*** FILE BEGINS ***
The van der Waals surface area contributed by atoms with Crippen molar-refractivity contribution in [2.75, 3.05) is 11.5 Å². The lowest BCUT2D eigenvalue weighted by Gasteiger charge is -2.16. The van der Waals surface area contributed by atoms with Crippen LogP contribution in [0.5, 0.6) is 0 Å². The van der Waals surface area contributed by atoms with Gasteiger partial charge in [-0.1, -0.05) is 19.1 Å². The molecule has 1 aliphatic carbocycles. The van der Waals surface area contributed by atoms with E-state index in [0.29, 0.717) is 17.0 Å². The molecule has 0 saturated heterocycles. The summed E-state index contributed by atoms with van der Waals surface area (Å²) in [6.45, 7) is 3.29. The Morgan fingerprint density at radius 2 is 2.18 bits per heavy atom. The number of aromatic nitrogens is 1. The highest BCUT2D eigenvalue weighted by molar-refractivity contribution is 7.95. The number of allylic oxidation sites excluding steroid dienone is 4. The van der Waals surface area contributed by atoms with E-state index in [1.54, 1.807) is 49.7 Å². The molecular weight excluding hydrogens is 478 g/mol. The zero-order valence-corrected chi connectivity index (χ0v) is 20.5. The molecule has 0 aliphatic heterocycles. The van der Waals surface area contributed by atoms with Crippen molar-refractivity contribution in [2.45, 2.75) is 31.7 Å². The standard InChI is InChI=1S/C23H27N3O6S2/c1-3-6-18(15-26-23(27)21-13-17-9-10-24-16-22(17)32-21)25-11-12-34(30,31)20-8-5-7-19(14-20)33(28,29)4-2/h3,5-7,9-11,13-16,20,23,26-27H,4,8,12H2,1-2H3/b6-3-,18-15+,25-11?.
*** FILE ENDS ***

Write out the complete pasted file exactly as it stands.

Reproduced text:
The van der Waals surface area contributed by atoms with Crippen molar-refractivity contribution in [2.75, 3.05) is 11.5 Å². The lowest BCUT2D eigenvalue weighted by Gasteiger charge is -2.16. The van der Waals surface area contributed by atoms with Crippen LogP contribution in [0.5, 0.6) is 0 Å². The van der Waals surface area contributed by atoms with Gasteiger partial charge in [-0.1, -0.05) is 19.1 Å². The molecule has 1 aliphatic carbocycles. The van der Waals surface area contributed by atoms with E-state index in [0.29, 0.717) is 17.0 Å². The molecule has 0 saturated heterocycles. The summed E-state index contributed by atoms with van der Waals surface area (Å²) in [6.45, 7) is 3.29. The Morgan fingerprint density at radius 2 is 2.18 bits per heavy atom. The number of aromatic nitrogens is 1. The highest BCUT2D eigenvalue weighted by molar-refractivity contribution is 7.95. The number of allylic oxidation sites excluding steroid dienone is 4. The van der Waals surface area contributed by atoms with E-state index in [1.54, 1.807) is 49.7 Å². The molecular weight excluding hydrogens is 478 g/mol. The zero-order valence-corrected chi connectivity index (χ0v) is 20.5. The molecule has 0 aliphatic heterocycles. The van der Waals surface area contributed by atoms with Crippen molar-refractivity contribution in [2.45, 2.75) is 31.7 Å². The standard InChI is InChI=1S/C23H27N3O6S2/c1-3-6-18(15-26-23(27)21-13-17-9-10-24-16-22(17)32-21)25-11-12-34(30,31)20-8-5-7-19(14-20)33(28,29)4-2/h3,5-7,9-11,13-16,20,23,26-27H,4,8,12H2,1-2H3/b6-3-,18-15+,25-11?.